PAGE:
From 1953 through 1955, Johnston Cookies produced team sets of the hometown Milwaukee Braves. While somewhat of an oddball issue, the three releases continue to be popular among vintage baseball fans. Here’s a little more on these annual issues.
1953 Johnston Cookies Set
Johnston Cookies’ first foray into the baseball card market began in 1953. The cards were distributed locally and inserted into boxes of cookies and the complete set included 25 players. Cards are only slightly different from today’s standard issues, measuring, just slightly larger at approximately 2 9/16″ wide by 3 5/8″ tall.
The design is similar to the 1952 Topps set as the player’s name and replica signature are printed in a box at the bottom. The cards have the Milwaukee Braves name inside of a tomahawk on the back. In addition, his name, biographical information, and a short paragraph are also present. The bottom included a short advertisement for the company with a slogan “No One Makes Cookies Like Johnston.” Mail-in offers were also available, which allowed a collector to secure a complete set.
Despite it being the oldest, this is actually the most inexpensive of the three sets. It is highlighted by Hall of Famers Eddie Mathews and Warren Spahn. As Mathews’ rookie card is found in the 1952 Topps set, his card here is a second-year edition. Complete sets and singles are not plentiful, but fairly available on eBay.
1954 Johnston Cookies Set
The company continued its popular series in 1954. The 1954 set is arguably the most desirable as it contains a rookie card of Hall of Famer Hank Aaron. Aaron’s presence in the set gave it a big boost and he’s joined here by Mathews, Spahn, and Bobby Thomson, whose card is believed to be shortprinted. The cards had a decidedly different look, measuring only 2″ wide and nearly 4″ tall, making them much narrower than the initial release. A second major difference was that this set included 35 cards, ten more than the first issue. Cards again featured the player’s name and a replica signature at the bottom and a similar layout on the back as the first year. The backs, however, assigned card numbers to players based on their jersey numbers.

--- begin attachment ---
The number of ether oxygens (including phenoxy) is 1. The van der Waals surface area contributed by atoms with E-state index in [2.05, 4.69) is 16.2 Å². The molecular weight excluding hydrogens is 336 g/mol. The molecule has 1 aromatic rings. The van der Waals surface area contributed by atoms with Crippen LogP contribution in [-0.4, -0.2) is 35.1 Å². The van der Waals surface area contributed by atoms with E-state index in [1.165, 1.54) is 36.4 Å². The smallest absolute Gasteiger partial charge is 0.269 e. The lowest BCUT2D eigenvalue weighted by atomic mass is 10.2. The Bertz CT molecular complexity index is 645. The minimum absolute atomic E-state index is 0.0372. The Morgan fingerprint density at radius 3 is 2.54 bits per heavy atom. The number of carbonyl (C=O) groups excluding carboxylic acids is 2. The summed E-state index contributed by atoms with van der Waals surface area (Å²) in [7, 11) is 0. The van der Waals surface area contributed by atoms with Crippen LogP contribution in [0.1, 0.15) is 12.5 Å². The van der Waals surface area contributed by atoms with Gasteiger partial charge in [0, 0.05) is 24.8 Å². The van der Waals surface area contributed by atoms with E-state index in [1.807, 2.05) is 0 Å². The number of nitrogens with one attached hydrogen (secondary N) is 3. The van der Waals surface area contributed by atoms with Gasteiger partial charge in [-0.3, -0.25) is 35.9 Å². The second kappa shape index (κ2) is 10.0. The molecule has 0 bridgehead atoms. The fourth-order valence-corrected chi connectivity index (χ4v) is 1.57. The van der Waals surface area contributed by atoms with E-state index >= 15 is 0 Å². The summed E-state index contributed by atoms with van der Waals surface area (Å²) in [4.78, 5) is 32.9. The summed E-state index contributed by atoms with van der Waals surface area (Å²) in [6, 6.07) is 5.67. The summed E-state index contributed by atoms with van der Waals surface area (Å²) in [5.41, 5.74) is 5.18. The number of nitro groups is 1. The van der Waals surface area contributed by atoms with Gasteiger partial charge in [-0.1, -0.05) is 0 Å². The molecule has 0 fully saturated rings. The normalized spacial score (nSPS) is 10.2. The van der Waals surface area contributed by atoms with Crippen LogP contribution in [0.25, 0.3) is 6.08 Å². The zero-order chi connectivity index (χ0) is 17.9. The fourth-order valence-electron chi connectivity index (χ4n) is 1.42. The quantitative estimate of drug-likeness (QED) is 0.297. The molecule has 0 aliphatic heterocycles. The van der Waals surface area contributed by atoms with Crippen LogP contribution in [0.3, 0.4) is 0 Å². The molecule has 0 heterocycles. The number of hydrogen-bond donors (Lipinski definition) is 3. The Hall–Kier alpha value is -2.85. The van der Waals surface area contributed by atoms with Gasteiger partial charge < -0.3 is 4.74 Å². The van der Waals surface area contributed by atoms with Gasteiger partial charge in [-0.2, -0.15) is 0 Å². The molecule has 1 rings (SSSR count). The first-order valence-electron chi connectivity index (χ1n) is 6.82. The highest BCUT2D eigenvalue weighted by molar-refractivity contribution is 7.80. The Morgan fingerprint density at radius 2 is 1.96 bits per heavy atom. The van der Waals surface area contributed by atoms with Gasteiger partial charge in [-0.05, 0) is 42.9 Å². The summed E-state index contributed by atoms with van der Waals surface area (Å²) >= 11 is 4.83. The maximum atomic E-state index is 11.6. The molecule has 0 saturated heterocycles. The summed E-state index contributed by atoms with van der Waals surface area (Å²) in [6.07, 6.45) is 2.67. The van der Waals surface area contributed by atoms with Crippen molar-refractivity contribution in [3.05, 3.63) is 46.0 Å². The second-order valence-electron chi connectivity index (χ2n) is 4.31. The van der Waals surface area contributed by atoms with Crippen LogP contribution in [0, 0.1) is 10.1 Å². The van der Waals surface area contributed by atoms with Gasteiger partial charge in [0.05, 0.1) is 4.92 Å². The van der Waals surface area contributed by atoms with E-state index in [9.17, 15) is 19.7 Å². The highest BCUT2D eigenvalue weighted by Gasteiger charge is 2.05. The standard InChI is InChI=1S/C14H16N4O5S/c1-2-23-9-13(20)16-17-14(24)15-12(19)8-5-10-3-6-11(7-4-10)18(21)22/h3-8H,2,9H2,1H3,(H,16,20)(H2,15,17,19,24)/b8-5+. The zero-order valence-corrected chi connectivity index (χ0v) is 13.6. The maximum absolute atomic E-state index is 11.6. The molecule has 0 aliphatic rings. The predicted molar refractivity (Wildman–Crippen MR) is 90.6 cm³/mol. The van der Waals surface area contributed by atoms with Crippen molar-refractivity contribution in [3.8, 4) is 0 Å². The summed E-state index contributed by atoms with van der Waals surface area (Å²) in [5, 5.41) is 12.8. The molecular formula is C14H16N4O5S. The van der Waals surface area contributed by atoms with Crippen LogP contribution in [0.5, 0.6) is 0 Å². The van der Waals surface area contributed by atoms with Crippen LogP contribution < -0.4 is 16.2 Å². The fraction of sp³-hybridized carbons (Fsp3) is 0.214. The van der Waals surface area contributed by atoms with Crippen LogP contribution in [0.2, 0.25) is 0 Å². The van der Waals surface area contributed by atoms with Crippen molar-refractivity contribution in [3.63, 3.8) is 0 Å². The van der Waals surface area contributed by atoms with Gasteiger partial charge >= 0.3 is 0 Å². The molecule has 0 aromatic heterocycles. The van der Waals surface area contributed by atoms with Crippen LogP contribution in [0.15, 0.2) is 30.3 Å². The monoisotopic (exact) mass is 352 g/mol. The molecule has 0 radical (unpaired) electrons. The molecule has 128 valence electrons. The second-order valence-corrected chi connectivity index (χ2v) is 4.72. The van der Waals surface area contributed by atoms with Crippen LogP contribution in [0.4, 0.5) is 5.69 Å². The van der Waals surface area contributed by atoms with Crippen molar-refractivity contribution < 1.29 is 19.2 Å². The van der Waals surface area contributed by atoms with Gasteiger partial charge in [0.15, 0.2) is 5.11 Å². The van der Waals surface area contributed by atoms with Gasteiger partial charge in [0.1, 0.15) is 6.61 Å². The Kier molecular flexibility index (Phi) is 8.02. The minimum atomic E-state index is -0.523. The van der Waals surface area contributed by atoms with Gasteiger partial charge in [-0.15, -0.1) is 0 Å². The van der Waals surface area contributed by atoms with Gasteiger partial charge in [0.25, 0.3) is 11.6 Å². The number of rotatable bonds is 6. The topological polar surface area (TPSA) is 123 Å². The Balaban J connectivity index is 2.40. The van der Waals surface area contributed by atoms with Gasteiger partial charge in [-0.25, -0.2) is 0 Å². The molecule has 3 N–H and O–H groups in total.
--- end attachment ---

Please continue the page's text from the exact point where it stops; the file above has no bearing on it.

Seven cards are believed to be double printed and Thomson’s shortprint is believed to be the result of an early-season injury as his was yanked from production, per the Standard Catalog of Vintage Baseball Cards. That resulted in fewer of his getting out to the public, making it a scarce card in the set. In addition to the cards, uncut sheets of this set are known to exist.
Obviously, the Aaron card–issued during the same season as his “official” Topps rookie–drives the value of the set which is sometimes found in low grade for around $500. One with high-grade Aaron, Mathews, and Spahn cards sold for more than ten times that amount in 2017.
1955 Johnston Cookies Set
The final year of the Johnston Cookies sets saw yet another significant change as the cards were printed in panels of six. Why the change? No one can probably say for sure. But printing the in panels of six allowed collectors to accumulate sets much easier, so perhaps the company received some complaints about making a set easier to obtain. The design was a throwback, reverting back to the 1953 look on the front and back. One slight change was that the slogan on the back changed to, “Johnston – A Sure Hit Ever Time.”
Panels of six, like the cards in earlier years, were available inside boxes of the company’s product. The complete set includes 35 cards and one (Andy Pafko) was double printed to get an even distribution of six cards per each of the six panels. Key players here again include Aaron, Mathews, and Spahn – the latter two appearing in every Johnston Cookies issue. Individual panels could also be purchased through the mail from the company.
Today, the cards can be found in complete, unattached panels, or individually. Both are desirable to collectors but while sets of individual cards can start around $500, they often sell for more than double that if fully attached, depending on the grade – Heritage sold one at auction last year for $1,140.